Being in business means making compromises. We have to balance the short term with long-term decisions and we probably get it right just as often as we get it wrong. And we’re the first to admit it.
But today’s consumers and employees, particularly Millennials, are increasingly aware of the impact a business has on society and on the environment, and that awareness informs their decisions in a way that it never has before. It’s increasingly difficult for a company to act without considering its impact on the communities it serves; consumers vote with their wallets.
Building your company around a mission has more benefits than just marketing and communications, however. Research shows that the productivity of employees who can align their values with the company they work for has proven to be measurable and significant. Choosing to do business as usual and ignoring these considerations will cost you top talent.
It’s very easy for this kind of thinking to be reduced to cynical tactics that cover up old business practices with new, friendlier terminology, but when it’s done right, it’s obvious. One of my favorite authors, Bo Burlingham, who wrote Small Giants: You Don’t Have to Be Big to Be Great, describes it as “mojo”.
Here are three great ways you can get some mojo back in your business.:
Let’s face it, most businesses have an impact on the environment in which they manufacture, are based or serve their customers. Consider how you can reduce or counter-balance that impact. Consumers are savvy to “greenwashing,” where companies slap a label on their products that implies they’re being green. Take the time to learn about your company’s environmental impact and then take concrete steps to mitigate it. Don’t forget to communicate these actions clearly to your consumers and employees, through social media, packaging, website content and any other channel you have available.
Think about your employees' needs outside of work.
Zeynop Tom, the author of The Good Jobs Strategy, opened my eyes to the increasing impact of scheduling software that’s used to set employees schedules for maximum efficiency. A few months after her book came out, Starbucks introduced sweeping reforms to respond to the turmoil this algorithmic approach was having upon the personal lives of its employees. Whether it’s flex time, work-from-home policies or ongoing education programs, there’s plenty of evidence that more soft-edged approaches to managing your employees time can pay off big time for increased productivity and retention.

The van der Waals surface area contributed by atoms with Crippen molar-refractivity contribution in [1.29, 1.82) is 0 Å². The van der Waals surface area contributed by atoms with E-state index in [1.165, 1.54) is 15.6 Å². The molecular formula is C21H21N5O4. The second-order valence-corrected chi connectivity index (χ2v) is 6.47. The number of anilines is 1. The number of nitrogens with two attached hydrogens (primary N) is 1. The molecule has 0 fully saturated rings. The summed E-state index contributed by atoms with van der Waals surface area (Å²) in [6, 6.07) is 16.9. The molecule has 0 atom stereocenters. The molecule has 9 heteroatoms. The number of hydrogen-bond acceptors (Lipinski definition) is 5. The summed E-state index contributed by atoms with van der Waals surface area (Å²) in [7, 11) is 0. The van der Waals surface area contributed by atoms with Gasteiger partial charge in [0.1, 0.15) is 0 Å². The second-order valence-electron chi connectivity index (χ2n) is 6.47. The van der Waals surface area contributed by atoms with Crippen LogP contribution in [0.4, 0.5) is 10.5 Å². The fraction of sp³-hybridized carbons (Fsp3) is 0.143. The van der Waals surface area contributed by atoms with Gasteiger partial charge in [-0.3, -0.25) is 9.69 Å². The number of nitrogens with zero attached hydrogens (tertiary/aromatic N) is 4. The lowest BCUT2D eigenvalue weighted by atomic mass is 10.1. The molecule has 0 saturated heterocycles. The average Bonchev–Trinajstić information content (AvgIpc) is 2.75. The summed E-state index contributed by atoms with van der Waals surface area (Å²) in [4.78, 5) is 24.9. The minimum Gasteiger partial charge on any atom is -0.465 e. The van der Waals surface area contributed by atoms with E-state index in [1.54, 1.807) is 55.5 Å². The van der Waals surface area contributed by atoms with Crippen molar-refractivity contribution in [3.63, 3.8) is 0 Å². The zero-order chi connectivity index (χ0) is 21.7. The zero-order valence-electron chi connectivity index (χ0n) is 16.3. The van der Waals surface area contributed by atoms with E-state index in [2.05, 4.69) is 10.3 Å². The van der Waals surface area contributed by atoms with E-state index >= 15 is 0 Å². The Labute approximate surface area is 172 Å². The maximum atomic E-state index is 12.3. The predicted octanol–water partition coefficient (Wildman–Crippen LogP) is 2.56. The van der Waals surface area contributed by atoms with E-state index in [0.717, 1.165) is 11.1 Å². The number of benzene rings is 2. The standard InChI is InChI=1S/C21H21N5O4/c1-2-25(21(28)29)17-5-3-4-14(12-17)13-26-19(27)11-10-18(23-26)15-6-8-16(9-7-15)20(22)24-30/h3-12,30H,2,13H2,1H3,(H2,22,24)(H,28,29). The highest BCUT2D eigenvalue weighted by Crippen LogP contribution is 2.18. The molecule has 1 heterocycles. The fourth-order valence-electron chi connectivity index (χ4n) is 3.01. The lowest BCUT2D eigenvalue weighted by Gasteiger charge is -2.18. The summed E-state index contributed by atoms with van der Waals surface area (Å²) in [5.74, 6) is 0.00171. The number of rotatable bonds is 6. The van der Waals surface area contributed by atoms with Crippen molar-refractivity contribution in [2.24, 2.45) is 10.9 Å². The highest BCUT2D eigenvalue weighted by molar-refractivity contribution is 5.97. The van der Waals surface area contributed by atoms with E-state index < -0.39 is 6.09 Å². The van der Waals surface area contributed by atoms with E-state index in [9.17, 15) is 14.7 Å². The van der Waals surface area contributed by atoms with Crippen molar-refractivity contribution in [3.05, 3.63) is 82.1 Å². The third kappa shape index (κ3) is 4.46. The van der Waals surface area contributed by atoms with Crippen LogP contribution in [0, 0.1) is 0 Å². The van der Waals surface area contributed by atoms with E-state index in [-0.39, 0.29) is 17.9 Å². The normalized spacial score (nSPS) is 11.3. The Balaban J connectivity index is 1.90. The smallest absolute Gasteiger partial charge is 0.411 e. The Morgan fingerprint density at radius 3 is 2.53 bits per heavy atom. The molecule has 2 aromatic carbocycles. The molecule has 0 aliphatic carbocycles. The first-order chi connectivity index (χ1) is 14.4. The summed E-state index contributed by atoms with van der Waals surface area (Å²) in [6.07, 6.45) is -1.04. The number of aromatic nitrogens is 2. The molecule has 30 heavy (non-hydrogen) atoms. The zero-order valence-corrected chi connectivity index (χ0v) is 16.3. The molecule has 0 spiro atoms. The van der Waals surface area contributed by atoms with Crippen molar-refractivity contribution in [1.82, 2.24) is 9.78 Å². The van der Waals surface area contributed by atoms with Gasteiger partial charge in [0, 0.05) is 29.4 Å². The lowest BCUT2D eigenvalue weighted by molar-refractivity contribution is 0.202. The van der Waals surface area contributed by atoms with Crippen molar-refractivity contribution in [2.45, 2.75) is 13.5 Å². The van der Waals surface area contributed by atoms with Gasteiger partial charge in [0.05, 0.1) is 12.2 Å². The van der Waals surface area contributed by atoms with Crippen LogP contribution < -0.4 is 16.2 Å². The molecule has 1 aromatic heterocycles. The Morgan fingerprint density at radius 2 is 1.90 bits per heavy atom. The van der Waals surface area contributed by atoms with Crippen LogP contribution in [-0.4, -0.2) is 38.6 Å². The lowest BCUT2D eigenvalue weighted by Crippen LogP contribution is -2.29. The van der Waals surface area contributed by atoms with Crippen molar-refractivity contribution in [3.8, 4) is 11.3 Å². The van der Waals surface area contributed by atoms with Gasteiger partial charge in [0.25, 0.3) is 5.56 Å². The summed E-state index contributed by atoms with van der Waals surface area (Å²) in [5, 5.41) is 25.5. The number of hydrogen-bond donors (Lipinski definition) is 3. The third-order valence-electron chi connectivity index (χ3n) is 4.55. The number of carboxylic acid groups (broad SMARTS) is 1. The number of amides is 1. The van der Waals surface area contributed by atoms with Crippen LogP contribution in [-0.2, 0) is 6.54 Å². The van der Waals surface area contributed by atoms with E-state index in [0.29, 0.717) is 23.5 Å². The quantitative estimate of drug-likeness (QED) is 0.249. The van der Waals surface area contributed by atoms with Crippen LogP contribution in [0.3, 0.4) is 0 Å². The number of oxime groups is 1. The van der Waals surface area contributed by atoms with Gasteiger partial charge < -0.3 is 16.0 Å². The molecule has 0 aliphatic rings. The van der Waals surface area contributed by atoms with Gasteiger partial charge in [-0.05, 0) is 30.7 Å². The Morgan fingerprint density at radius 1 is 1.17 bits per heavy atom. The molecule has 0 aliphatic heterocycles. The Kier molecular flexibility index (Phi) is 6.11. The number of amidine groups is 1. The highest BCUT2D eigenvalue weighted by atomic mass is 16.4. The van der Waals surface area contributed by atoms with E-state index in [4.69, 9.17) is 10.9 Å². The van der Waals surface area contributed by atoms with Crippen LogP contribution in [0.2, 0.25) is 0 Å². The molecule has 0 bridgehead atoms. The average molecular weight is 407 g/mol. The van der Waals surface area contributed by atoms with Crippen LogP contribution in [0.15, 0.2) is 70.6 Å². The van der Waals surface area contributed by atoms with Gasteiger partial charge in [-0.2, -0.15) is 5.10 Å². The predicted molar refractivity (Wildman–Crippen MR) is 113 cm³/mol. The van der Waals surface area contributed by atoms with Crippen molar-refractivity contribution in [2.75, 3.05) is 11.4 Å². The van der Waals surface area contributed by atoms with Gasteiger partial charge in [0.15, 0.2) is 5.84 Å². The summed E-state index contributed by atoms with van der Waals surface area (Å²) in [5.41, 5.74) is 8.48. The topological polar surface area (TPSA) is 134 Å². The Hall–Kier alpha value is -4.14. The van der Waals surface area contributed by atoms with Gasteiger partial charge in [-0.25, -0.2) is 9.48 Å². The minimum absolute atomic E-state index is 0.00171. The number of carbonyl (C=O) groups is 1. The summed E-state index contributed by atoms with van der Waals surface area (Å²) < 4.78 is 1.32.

Encourage charitable action.
All your stakeholders will be more attracted to your business if you find creative ways to give back. More than just donating money, your company can be a platform for serving others who can benefit from your company’s existence, whether it’s the efforts and labor of your staff, the distribution of profits (check out Life is Good’s Playmakers program), or just spreading important messages to your customers (for example, Patagonia, which has encouraged its customers to repair products, rather than replace them).
These are just a few of the ways you can practice “conscious capitalism”. By being aware of your impact and making a difference, you’ll appeal to customers, vendors and employees who want their dollars to go to companies that reflect their own worldviews.